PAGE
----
(Res. No. 4368, § 2, 7-27-10 (passed by voters 11-2-10))

Chico City Council race kicks off next Sunday, April 27, with Andrew Coolidge, Chico library, noon to one pm

19 Apr

Next Friday we have our first city council candidate coming in to the library for a chit-chat – Andrew Coolidge. You may remember Coolidge from 2012.

As I scan over my drafts file, I see plenty of city of Chico  issues I haven’t had time to talk about – a back page story about California’s looming pension liability, a letter from a Chico man suggesting we set another tax on ourselves to fund more cops, a chart showing that Cal Water gives public agencies like cities a flat water rate while the rest of us are on meters, an article about a pile of bad home loans recently written off by the city, BK Brook’s letter about the problems at Chico’s long neglected sewer plant, an editorial from a man who has never attended an airport commission saying we need to “get better commercial service at the airport…” , and then an interesting report about how claims against the city – for stuff like falling tree limbs and injuries/tire damage due to broken sidewalks and potholes – are UP.  Have you looked at Bidwell Park lately? You are taking your life in your hands walking into Bidwell Park – the trees need to be trimmed along the driveway, or somebody is going to be seriously injured.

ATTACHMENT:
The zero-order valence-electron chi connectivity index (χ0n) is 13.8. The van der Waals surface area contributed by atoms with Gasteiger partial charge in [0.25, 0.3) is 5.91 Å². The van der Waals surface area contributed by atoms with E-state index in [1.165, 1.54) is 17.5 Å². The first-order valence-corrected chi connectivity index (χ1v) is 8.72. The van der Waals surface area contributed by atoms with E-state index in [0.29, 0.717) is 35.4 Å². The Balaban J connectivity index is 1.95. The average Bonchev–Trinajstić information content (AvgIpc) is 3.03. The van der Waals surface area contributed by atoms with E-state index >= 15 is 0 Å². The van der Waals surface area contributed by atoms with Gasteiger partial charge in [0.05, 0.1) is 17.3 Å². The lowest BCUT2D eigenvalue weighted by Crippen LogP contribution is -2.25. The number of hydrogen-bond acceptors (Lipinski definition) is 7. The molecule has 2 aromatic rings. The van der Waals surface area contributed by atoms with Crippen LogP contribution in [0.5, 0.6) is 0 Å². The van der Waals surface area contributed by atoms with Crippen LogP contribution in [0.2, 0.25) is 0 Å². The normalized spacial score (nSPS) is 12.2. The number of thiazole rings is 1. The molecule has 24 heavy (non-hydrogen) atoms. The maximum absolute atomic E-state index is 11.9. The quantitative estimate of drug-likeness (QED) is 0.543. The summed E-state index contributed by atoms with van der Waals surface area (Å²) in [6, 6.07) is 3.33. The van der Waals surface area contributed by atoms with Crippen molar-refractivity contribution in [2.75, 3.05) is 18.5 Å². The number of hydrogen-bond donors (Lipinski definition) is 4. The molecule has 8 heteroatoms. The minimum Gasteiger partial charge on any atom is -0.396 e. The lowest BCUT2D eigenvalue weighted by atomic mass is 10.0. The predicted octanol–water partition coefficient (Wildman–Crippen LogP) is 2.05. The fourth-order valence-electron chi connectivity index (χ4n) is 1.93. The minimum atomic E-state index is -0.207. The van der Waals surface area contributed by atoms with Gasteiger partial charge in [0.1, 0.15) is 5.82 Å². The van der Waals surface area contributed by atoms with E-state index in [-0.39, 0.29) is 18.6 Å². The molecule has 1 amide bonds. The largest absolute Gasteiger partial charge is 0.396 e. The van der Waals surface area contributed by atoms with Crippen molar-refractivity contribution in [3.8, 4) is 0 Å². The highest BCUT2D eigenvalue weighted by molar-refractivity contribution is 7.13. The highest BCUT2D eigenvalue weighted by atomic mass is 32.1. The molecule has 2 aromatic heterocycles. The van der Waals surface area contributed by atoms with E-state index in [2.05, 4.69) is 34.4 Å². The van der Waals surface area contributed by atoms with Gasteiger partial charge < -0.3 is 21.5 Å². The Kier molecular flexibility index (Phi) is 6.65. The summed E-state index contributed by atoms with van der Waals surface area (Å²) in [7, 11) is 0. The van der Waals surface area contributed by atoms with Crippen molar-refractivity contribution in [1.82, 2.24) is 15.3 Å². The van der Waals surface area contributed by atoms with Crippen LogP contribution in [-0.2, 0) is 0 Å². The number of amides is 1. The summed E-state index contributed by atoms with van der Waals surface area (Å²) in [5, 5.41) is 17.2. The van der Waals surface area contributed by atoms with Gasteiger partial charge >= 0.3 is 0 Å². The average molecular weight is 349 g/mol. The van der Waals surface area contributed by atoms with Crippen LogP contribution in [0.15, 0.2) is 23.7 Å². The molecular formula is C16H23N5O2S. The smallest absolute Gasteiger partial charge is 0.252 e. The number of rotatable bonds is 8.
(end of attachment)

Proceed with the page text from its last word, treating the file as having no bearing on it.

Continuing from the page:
We need to make sure these candidates are not riding on a cloud of air. What do they know about the real issues? Has Coolidge read the employee contracts? What does he think about paying benefits and pensions on people that make three, four, five times the median income? Months ago Coolidge made a public statement about the water rate increase – what has he done since?  Has he contacted the Ratepayer Advocate or the CPUC, does he have any news of our rate case, has he written a letter of protest? Has he attended an airport commission meeting – how many? Has he attended any meetings Downtown, which ones? Does he know how much money has been taken from the sewer fund to pay pensions and benefits? Does he understand that our sewer has reached capacity, and there are concerns about our water table falling, but our city keeps handing out building permits?